Five UCT scholars had reason to pop the bubbly last night; they were named among the country's science and technology trailblazers when the winners of the National Science and Technology Forum (NSTF)-BHP Billiton Awards were announced at a gala event in Johannesburg.
These NSTF-BHP Billiton Awards set out to reward excellence in scientific research, technological innovation, education, capacity building and communication. UCT scholars were named among the finalists of no less than 18 categories of this year's awards.
The UCT winners are:
Professor Bongani Mayosi, for his outstanding contribution to Science, Engineering, Technology and Innovation (SETI) through management and related activities over the last five to 10 years or less. Mayosi was commended for his work in building, managing and leading capacity development in research at Groote Schuur hospital, which has achieved very significant output, and has led to the discovery of genetic causes and prevention of heart disease and clinical features of pericardial tuberculosis.
Professor Heather Zar (UCT's latest A-rated researcher), in the category TW Kambule Awards: To an Individual for an Outstanding Contribution to SETI through Research and its Outputs over the last five to 10 years - sponsored by the National Research Foundation (NRF). "She has led the development of a strong, clinical translational research programme, producing cutting edge research that has changed global practice and improved child health through better diagnostic, preventative and management strategies," read the citation.
Dr Amanda Weltman in the category TW Kambule Awards: To an Emerging Researcher for an Outstanding Contribution to SETI through Research and its Outputs - over a period of up to six years after award of a PhD or equivalent in research - sponsored by the NRF. "Dr Weltman has provided a testable theory explaining the mysterious force causing the universe to accelerate, so-called Dark Energy," noted the citation of Weltman's development of what she calls the 'chameleon mechanism'.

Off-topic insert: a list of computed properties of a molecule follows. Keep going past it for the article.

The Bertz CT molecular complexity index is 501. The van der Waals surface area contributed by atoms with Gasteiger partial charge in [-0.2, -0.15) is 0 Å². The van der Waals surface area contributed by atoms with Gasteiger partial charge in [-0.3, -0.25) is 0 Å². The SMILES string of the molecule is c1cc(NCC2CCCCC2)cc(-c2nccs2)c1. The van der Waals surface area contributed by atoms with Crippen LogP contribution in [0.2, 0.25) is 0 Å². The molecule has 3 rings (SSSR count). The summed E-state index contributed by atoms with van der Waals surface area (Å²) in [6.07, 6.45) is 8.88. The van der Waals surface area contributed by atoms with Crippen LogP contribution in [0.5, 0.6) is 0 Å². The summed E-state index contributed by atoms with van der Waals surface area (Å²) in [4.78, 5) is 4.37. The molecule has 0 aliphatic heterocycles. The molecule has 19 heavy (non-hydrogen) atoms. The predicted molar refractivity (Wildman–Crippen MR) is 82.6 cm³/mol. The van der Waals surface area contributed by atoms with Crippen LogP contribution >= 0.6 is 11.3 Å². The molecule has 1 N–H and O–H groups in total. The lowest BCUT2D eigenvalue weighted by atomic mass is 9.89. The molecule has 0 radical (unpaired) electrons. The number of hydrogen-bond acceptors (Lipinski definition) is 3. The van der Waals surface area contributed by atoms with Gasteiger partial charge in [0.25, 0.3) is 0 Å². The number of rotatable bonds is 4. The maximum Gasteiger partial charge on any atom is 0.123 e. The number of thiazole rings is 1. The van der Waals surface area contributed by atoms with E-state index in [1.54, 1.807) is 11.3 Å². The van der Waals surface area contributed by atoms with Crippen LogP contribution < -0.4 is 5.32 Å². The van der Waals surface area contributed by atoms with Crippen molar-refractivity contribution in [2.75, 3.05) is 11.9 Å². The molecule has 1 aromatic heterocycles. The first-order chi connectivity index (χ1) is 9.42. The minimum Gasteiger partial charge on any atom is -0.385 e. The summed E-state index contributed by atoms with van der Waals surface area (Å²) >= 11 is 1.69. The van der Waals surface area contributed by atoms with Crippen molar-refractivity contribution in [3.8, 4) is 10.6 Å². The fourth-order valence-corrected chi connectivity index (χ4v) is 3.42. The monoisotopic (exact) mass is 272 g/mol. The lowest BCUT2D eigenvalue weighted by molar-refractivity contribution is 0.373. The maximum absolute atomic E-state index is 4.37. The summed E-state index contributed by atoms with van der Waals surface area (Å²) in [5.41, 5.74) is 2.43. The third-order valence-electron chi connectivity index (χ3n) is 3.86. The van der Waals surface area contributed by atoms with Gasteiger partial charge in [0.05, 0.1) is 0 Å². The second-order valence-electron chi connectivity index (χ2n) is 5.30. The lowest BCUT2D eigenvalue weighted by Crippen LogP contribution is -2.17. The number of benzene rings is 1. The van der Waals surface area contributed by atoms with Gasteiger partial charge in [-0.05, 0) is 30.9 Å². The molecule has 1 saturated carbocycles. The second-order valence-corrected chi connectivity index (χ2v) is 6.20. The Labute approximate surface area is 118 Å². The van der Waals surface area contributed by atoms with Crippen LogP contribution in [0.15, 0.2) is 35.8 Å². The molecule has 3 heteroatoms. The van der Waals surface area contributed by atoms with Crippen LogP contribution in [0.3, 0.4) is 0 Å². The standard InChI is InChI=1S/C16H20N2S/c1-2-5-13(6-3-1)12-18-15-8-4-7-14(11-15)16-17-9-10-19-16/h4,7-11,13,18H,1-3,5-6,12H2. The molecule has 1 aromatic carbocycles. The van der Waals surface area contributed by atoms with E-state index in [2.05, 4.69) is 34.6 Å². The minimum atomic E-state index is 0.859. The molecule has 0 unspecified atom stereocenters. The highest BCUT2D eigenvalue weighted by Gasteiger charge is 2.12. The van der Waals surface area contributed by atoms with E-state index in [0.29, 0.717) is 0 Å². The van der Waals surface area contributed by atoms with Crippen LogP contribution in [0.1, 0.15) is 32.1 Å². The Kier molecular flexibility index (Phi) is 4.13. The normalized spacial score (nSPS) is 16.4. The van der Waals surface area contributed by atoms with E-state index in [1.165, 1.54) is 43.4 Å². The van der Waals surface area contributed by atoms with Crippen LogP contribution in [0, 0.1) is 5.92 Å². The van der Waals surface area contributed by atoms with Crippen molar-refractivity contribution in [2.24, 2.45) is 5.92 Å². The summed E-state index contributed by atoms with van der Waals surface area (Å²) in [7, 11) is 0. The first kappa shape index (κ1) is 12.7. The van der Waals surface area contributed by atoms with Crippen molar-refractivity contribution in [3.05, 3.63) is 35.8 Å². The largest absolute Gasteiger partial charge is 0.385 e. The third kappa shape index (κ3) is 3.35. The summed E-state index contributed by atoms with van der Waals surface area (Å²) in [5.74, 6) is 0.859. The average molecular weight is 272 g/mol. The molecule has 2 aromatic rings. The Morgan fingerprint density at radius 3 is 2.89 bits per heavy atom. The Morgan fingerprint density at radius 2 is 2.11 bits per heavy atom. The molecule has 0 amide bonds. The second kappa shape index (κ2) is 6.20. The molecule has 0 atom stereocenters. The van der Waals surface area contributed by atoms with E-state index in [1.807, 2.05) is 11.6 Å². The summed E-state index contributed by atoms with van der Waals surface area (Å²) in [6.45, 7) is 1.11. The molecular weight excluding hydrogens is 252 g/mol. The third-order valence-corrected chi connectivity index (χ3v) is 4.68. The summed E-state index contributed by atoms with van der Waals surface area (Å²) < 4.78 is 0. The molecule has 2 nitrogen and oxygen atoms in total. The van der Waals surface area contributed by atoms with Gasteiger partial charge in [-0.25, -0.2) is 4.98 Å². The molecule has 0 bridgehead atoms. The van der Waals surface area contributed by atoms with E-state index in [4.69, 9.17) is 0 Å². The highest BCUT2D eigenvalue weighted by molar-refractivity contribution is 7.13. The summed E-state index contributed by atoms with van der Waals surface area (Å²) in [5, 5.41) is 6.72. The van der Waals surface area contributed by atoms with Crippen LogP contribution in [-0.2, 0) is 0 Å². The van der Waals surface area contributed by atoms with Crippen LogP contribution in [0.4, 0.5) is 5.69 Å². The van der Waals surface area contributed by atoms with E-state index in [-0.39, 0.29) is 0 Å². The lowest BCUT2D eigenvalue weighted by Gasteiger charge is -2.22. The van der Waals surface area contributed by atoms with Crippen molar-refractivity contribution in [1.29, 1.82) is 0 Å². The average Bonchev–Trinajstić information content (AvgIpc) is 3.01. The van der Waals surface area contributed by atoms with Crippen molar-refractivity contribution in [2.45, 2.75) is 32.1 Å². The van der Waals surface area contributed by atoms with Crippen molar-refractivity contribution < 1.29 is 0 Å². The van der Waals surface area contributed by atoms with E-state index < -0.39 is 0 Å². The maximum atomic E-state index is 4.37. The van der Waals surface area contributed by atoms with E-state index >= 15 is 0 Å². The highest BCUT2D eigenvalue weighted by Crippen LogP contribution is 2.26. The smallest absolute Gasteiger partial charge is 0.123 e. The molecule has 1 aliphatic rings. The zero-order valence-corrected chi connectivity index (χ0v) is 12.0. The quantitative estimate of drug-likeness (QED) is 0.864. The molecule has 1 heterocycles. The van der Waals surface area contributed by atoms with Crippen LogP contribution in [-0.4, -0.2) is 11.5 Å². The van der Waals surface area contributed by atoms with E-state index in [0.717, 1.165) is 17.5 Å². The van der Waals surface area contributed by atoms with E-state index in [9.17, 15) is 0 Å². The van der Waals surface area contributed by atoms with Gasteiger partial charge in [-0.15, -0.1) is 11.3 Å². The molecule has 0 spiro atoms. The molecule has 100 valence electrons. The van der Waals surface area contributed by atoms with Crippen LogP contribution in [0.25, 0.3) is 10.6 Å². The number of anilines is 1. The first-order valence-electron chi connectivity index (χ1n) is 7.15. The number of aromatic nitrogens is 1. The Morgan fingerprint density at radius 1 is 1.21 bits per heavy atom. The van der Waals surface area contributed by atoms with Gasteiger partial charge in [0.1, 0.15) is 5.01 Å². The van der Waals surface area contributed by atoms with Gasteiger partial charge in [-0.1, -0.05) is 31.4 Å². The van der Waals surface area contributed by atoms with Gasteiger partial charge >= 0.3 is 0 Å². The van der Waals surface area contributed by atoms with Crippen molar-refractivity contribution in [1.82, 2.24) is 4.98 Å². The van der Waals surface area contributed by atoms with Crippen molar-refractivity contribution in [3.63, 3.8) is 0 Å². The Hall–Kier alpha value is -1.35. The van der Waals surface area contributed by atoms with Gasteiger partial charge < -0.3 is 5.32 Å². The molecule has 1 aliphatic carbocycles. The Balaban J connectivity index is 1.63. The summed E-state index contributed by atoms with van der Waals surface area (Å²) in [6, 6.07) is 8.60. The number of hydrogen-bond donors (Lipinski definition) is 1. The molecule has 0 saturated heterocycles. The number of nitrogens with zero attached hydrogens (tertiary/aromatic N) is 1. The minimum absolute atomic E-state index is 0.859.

Dr Kit Vaughan and the PantoScanner Team at CapeRay Medical (Pty) (Ltd), a UCT spinout company, in the category To an Individual or a Team for an Outstanding Contribution to SETI through Research leading to Innovation: in an Small, Medium or Micro-Enterprise. CapeRay's Pantoscanner is enhancing clinicians' ability to diagnose breast cancer by combining the best of low dose X-rays and ultrasound.
Dr Peter Carrick in the category To an Individual or a Team for an Outstanding Contribution to SETI through Research leading to Innovation in an NGO (Non-Government) or CBO (Community-Based) or NPO (Non-Profit) Organisation. Carrick's Namaqualand Restoration Initiative uses extensive and ongoing ecological research, and business and socio-economic nous to design and implement systems that restore globally important biodiversity and generate livelihoods through the rehabilitation of degraded lands.
The awards are a major recognition of the impact of UCT's research, said Professor Danie Visser, deputy vice-chancellor for research.
"The NSTF-BHP Billiton Awards - covering a range of categories and disciplines - are yet another reminder of the esteem and prestige with which UCT scholars, senior and up-and-coming and even retired, are viewed in the country," said Professor Danie Visser, deputy vice-chancellor for research. "The fact that our scientists were nominated in no less than 18 categories should serve as an illustration of the depth and scope of contributions that they do and can still make to South Africa, Africa and the world - we are very pleased with the university's showing in this year's event."
This work is licensed under a Creative Commons Attribution-NoDerivatives 4.0 International License.
Please view the republishing articles page for more information.